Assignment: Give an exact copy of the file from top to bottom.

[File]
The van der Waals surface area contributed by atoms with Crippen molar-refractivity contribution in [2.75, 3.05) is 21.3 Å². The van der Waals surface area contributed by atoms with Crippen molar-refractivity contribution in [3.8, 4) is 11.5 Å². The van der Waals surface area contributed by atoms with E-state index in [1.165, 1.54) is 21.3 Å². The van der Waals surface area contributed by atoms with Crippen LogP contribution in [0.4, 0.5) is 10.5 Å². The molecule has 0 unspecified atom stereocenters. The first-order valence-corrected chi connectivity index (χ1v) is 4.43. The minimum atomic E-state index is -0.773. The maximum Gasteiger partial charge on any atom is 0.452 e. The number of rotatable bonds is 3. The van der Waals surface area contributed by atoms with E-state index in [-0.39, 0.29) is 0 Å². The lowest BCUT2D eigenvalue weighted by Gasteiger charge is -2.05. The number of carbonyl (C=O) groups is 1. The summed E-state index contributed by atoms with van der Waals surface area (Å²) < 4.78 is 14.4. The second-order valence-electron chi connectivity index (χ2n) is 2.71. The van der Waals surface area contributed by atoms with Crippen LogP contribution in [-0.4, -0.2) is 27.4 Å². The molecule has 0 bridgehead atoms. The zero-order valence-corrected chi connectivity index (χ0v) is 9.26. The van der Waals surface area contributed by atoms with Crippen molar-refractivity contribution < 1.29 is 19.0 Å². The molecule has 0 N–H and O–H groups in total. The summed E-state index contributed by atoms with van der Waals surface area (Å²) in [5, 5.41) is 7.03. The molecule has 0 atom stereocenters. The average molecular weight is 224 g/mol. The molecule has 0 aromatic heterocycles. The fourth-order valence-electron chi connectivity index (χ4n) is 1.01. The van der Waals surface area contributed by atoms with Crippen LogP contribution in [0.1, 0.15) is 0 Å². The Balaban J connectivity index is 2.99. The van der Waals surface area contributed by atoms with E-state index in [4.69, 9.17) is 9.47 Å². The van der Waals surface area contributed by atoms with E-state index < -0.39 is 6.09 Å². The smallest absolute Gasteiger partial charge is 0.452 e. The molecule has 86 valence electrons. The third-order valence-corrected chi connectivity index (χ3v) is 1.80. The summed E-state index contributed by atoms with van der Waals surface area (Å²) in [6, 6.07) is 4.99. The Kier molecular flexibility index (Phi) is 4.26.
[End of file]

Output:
The van der Waals surface area contributed by atoms with Crippen molar-refractivity contribution in [2.75, 3.05) is 21.3 Å². The van der Waals surface area contributed by atoms with Crippen molar-refractivity contribution in [3.8, 4) is 11.5 Å². The van der Waals surface area contributed by atoms with E-state index in [1.165, 1.54) is 21.3 Å². The van der Waals surface area contributed by atoms with Crippen LogP contribution in [0.4, 0.5) is 10.5 Å². The molecule has 0 unspecified atom stereocenters. The first-order valence-corrected chi connectivity index (χ1v) is 4.43. The minimum atomic E-state index is -0.773. The maximum Gasteiger partial charge on any atom is 0.452 e. The number of rotatable bonds is 3. The van der Waals surface area contributed by atoms with E-state index in [-0.39, 0.29) is 0 Å². The lowest BCUT2D eigenvalue weighted by Gasteiger charge is -2.05. The number of carbonyl (C=O) groups is 1. The summed E-state index contributed by atoms with van der Waals surface area (Å²) < 4.78 is 14.4. The second-order valence-electron chi connectivity index (χ2n) is 2.71. The van der Waals surface area contributed by atoms with Crippen LogP contribution in [-0.4, -0.2) is 27.4 Å². The molecule has 0 bridgehead atoms. The zero-order valence-corrected chi connectivity index (χ0v) is 9.26. The van der Waals surface area contributed by atoms with Crippen molar-refractivity contribution < 1.29 is 19.0 Å². The molecule has 0 N–H and O–H groups in total. The summed E-state index contributed by atoms with van der Waals surface area (Å²) in [5, 5.41) is 7.03. The molecule has 0 atom stereocenters. The average molecular weight is 224 g/mol. The molecule has 0 aromatic heterocycles. The fourth-order valence-electron chi connectivity index (χ4n) is 1.01. The van der Waals surface area contributed by atoms with Crippen LogP contribution in [0.1, 0.15) is 0 Å². The Balaban J connectivity index is 2.99. The van der Waals surface area contributed by atoms with E-state index in [4.69, 9.17) is 9.47 Å². The van der Waals surface area contributed by atoms with E-state index < -0.39 is 6.09 Å². The smallest absolute Gasteiger partial charge is 0.452 e. The molecule has 86 valence electrons. The third-order valence-corrected chi connectivity index (χ3v) is 1.80. The summed E-state index contributed by atoms with van der Waals surface area (Å²) in [6, 6.07) is 4.99. The Kier molecular flexibility index (Phi) is 4.26.